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RE: Wind vs. Seismic Research for future job growth

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It will somewhat depend on what your interests are relative to structural engineering combination with where you think you might want to live eventually.  While it is true that those on the West Coast tend to be more focused on all things seismic and wind issues are usually secondary, I believe that when you start talking high rise buildings, wind will still usually govern over seismic many times.  Thus, I believe that if you want to go into high rise design (which is a very limited field of work considering how many high rises are done in general these days), then you might be better off focusing on the wind related issues primarily (i.e. stick where you are).
In the end, you need to determine what interests you from a structural perspective and let that dictate your choice.  If you really like wind design issues more than other issues, then you are likely best off to stay where you are.  If there are other aspects of structural engineering (say you are interest in masonry materials or wood based materials rather than loading side of stuff) that interest you more, then you might need to look at other schools that are more specialized in those areas.
And don't forget the practical side of things.  If one school is offering you a full ride (both tuition and a stipend) and another is not, then I am sure that will factor into the decision.  Of course, usually at the PhD level, all schools will be offering to pay both tuition and some stipend.  It might then come down to how that stipend differs from school to school in combination with the cost of living at that school (getting paid $500 a month in a city like Charlotte, NC is QUITE different then getting paid $500 a month in the San Francisco or LA areas).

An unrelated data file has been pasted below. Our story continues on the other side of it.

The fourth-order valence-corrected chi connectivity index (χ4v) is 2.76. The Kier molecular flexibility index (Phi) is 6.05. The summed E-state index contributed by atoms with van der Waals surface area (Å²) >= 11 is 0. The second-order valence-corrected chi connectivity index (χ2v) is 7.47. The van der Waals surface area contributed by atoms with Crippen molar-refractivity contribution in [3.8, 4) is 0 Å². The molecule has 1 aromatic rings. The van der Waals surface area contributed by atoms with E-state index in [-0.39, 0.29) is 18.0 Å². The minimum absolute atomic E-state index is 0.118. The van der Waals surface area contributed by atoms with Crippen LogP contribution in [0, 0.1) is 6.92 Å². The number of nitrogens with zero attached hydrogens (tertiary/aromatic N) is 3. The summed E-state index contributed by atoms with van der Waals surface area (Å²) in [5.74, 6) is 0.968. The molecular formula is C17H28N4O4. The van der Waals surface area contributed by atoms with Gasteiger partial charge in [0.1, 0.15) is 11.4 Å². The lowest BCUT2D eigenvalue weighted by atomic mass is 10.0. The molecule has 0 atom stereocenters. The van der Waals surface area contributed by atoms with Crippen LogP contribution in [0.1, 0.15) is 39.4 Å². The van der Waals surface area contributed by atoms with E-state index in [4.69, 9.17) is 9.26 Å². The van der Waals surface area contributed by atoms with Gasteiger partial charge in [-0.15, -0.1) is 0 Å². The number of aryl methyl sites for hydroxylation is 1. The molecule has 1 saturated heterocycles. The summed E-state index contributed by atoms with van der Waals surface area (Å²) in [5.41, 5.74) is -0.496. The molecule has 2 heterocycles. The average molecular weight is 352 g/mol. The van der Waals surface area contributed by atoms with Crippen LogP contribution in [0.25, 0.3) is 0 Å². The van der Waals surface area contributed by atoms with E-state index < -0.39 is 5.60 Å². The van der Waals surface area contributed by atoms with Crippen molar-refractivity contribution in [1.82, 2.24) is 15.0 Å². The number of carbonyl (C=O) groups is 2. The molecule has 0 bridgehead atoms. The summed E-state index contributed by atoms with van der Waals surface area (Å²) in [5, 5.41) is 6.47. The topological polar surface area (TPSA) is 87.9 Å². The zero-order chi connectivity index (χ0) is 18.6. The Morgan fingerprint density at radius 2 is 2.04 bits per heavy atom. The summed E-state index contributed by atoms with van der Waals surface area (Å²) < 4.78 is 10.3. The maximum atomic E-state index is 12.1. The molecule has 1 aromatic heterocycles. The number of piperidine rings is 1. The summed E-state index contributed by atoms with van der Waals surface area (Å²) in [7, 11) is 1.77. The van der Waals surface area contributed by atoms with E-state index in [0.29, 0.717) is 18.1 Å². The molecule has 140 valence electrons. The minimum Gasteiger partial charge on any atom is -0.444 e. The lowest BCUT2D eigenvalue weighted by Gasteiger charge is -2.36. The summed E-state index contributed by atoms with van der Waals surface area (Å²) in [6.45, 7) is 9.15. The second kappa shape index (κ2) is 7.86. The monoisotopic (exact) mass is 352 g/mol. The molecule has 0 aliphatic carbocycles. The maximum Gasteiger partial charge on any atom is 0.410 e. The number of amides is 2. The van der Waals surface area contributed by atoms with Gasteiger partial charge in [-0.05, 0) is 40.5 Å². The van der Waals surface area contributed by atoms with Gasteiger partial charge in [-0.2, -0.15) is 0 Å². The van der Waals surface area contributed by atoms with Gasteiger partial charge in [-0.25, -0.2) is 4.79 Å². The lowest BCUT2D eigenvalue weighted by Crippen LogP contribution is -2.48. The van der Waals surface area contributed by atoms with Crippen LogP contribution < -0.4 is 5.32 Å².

Adrian, MI
-----Original Message-----
From: Michael Stone []
Sent: Tuesday, May 27, 2008 9:12 PM
To: seaint(--nospam--at)
Subject: Wind vs. Seismic Research for future job growth

Hello all,

I am a masters-level student at a growing Southeastern state school that has a rapidly expanding wind research program (primarily hurricane, but also wind in general). I intend to pursue my PhD, but really envision myself living on the west coast for the long term. Considering my interests are mainly tall buildings and perhaps ultimately academia, would it make more sense to move west ASAP, or to continue study here with research into aeroelasticity / dynamic aspects of structures?

The main reason I ask is that my thesis advisor (whom is trying to keep me here to study with him) keeps saying to me that almost all major structural firms have at least one engineer who has a wind-based background to help with structural aspects of tall buildings--I want some outside perspective on this, especially from those on the west coast!

Many thanks,

Michael Stone